Clinical Images

Twiddler’s Syndrome Combined With Subclavian Crush Syndrome: A Case of ICD Lead Failure and Potential Challenging Lead Extraction

Levio Quinto, MD1;  Martina Testolina, MD1;  Francesco Zanon, MD2;  Federico Migliore, MD, PhD1

Levio Quinto, MD1;  Martina Testolina, MD1;  Francesco Zanon, MD2;  Federico Migliore, MD, PhD1

J INVASIVE CARDIOL 2019;31(11):E340.

Key words: angiography, cardiac imaging, implantable cardioverter defibrillator, lead failure


A 68-year-old woman with a body mass index of 37 kg/m2 and a previous history of hypertension was referred to our department for transvenous lead extraction because of implantable cardioverter defibrillator (ICD) lead (Medtronic, active fixation) failure. In September 2017, she underwent single-chamber ICD implantation through the left subclavian vein for secondary prevention. On March 2018, the device emitted an audible alarm. Device control revealed significant reduction of lead impedance (41 Ohms) and complete deficit of pacing. Fluoroscopy revealed severe wrapping of the lead within the generator pocket and into the right atrium (Figure 1A; black arrow). Moreover, entrapment of the lead between the left clavicle and the first rib, suggesting a possible loss of the lead insulation, was observed, indicating a subclavian crush syndrome (Figure 1A; white arrow). She was taken to the operating room. Pocket revision revealed tangling leads near the generator (Figure 1B; black arrow) with insulation defects on the lead. It was immediately clear that it was impossible to retract the active fixation screw to advance the stylet to the lead tip, because of the lead fracture under the left clavicle. After prepping the lead with a Bulldog lead extender (Cook Medical), it was finally extracted after several attempts and adjustments using manual traction; there were no complications. A new, single-chamber ICD was then implanted from the left axillary vein. A Twiddler’s syndrome combined with subclavian crush syndrome was hypothesized. Our report demonstrates how this association may represent a challenging cause of lead failure and a potential cause of challenging transvenous lead extraction. Thus, this procedure should be performed in centers with experience with the appropriate tools.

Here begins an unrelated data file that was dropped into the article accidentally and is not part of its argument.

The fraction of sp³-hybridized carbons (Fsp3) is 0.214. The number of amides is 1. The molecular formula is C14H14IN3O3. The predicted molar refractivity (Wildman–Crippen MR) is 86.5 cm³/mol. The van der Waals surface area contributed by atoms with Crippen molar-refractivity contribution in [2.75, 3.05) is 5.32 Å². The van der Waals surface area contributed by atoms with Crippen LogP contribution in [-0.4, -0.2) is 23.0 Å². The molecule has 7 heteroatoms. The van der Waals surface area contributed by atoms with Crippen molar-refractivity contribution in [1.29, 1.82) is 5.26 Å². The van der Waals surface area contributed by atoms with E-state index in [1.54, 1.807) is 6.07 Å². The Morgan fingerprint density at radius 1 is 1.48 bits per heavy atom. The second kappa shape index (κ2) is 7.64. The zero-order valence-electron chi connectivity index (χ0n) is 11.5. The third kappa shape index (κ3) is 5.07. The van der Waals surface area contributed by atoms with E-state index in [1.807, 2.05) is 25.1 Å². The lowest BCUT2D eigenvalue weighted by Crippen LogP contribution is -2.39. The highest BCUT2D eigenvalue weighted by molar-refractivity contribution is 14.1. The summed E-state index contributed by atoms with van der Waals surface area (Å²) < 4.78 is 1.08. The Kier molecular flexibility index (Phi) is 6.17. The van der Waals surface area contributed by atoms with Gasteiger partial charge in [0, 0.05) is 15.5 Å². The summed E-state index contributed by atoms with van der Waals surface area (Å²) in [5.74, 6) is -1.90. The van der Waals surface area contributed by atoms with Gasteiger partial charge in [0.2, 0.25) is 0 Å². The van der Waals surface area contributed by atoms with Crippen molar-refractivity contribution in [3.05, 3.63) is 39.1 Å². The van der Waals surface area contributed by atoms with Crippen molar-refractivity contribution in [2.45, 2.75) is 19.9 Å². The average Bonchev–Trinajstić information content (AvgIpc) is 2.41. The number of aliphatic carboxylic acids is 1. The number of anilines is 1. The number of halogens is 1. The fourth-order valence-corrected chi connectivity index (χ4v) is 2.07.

From the 1Department of Cardiac, Thoracic, and Vascular Sciences, University of Padua, Padua, Italy; and 2the Department of Cardiology, Ospedale di Rovigo, Padova, Italy.

Disclosure: The authors have completed and returned the ICMJE Form for Disclosure of Potential Conflicts of Interest. The authors report no conflicts of interest regarding the content herein. 

The authors report that patient consent was provided for publication of the images used herein.

Manuscript accepted February 26, 2019.

Address for correspondence: Federico Migliore, MD, PhD, FESC, FEHRA, Department of Cardiac Thoracic and Vascular Sciences, University of Padova, Via N. Giustiniani 2 35121 Padova, Italy. Email: federico.migliore@libero.it

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